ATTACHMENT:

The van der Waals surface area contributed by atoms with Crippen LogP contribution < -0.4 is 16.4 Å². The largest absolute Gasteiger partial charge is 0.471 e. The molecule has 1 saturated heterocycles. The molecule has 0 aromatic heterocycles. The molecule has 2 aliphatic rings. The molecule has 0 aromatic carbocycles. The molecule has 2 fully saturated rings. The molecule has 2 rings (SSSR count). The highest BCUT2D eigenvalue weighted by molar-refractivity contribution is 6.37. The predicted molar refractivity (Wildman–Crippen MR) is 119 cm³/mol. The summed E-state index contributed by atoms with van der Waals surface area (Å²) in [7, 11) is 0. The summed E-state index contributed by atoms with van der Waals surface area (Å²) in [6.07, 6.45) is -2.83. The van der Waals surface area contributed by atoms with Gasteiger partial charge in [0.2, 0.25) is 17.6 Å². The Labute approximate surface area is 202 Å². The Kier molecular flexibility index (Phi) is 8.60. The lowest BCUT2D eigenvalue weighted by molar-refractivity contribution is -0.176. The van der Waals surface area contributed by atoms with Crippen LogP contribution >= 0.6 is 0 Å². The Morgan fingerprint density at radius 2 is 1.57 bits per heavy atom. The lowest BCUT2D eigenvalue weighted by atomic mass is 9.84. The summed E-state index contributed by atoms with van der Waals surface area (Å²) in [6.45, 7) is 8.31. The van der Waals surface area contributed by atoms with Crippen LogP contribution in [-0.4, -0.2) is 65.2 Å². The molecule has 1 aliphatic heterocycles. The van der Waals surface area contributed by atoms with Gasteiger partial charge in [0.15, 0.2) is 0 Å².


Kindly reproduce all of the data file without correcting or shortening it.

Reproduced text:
The van der Waals surface area contributed by atoms with Crippen LogP contribution < -0.4 is 16.4 Å². The largest absolute Gasteiger partial charge is 0.471 e. The molecule has 1 saturated heterocycles. The molecule has 0 aromatic heterocycles. The molecule has 2 aliphatic rings. The molecule has 0 aromatic carbocycles. The molecule has 2 fully saturated rings. The molecule has 2 rings (SSSR count). The highest BCUT2D eigenvalue weighted by molar-refractivity contribution is 6.37. The predicted molar refractivity (Wildman–Crippen MR) is 119 cm³/mol. The summed E-state index contributed by atoms with van der Waals surface area (Å²) in [7, 11) is 0. The summed E-state index contributed by atoms with van der Waals surface area (Å²) in [6.07, 6.45) is -2.83. The van der Waals surface area contributed by atoms with Gasteiger partial charge in [0.2, 0.25) is 17.6 Å². The Labute approximate surface area is 202 Å². The Kier molecular flexibility index (Phi) is 8.60. The lowest BCUT2D eigenvalue weighted by molar-refractivity contribution is -0.176. The van der Waals surface area contributed by atoms with Crippen LogP contribution >= 0.6 is 0 Å². The Morgan fingerprint density at radius 2 is 1.57 bits per heavy atom. The lowest BCUT2D eigenvalue weighted by atomic mass is 9.84. The summed E-state index contributed by atoms with van der Waals surface area (Å²) in [6.45, 7) is 8.31. The van der Waals surface area contributed by atoms with Crippen LogP contribution in [-0.4, -0.2) is 65.2 Å². The molecule has 1 aliphatic heterocycles. The van der Waals surface area contributed by atoms with Gasteiger partial charge in [0.15, 0.2) is 0 Å².